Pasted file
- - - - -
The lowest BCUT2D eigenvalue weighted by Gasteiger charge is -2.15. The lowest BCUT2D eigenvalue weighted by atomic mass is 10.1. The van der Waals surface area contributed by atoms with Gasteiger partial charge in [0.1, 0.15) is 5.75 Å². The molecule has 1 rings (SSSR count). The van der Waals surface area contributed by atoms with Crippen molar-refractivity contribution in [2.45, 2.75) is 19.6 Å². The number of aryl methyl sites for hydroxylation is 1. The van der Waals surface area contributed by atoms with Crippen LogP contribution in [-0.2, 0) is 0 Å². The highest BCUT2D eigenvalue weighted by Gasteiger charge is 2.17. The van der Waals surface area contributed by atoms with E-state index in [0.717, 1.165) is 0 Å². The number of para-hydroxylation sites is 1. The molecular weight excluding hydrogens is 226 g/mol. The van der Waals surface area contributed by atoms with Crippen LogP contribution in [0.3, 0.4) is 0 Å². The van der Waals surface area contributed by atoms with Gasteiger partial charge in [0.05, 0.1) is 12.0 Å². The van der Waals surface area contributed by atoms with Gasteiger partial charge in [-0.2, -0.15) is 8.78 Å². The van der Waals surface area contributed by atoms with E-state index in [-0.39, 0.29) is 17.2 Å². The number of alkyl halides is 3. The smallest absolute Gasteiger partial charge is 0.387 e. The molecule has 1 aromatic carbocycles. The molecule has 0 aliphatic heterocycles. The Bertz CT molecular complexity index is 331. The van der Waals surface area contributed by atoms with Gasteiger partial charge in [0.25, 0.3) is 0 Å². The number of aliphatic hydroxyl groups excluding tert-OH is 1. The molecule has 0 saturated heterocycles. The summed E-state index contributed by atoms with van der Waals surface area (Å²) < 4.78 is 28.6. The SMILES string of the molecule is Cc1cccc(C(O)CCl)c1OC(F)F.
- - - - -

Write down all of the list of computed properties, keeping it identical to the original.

The lowest BCUT2D eigenvalue weighted by Gasteiger charge is -2.15. The lowest BCUT2D eigenvalue weighted by atomic mass is 10.1. The van der Waals surface area contributed by atoms with Gasteiger partial charge in [0.1, 0.15) is 5.75 Å². The molecule has 1 rings (SSSR count). The van der Waals surface area contributed by atoms with Crippen molar-refractivity contribution in [2.45, 2.75) is 19.6 Å². The number of aryl methyl sites for hydroxylation is 1. The van der Waals surface area contributed by atoms with Crippen LogP contribution in [-0.2, 0) is 0 Å². The highest BCUT2D eigenvalue weighted by Gasteiger charge is 2.17. The van der Waals surface area contributed by atoms with E-state index in [0.717, 1.165) is 0 Å². The number of para-hydroxylation sites is 1. The molecular weight excluding hydrogens is 226 g/mol. The van der Waals surface area contributed by atoms with Crippen LogP contribution in [0.3, 0.4) is 0 Å². The van der Waals surface area contributed by atoms with Gasteiger partial charge in [0.05, 0.1) is 12.0 Å². The van der Waals surface area contributed by atoms with Gasteiger partial charge in [-0.2, -0.15) is 8.78 Å². The van der Waals surface area contributed by atoms with E-state index in [-0.39, 0.29) is 17.2 Å². The number of alkyl halides is 3. The smallest absolute Gasteiger partial charge is 0.387 e. The molecule has 1 aromatic carbocycles. The molecule has 0 aliphatic heterocycles. The Bertz CT molecular complexity index is 331. The van der Waals surface area contributed by atoms with Gasteiger partial charge in [0.25, 0.3) is 0 Å². The number of aliphatic hydroxyl groups excluding tert-OH is 1. The molecule has 0 saturated heterocycles. The summed E-state index contributed by atoms with van der Waals surface area (Å²) < 4.78 is 28.6. The SMILES string of the molecule is Cc1cccc(C(O)CCl)c1OC(F)F.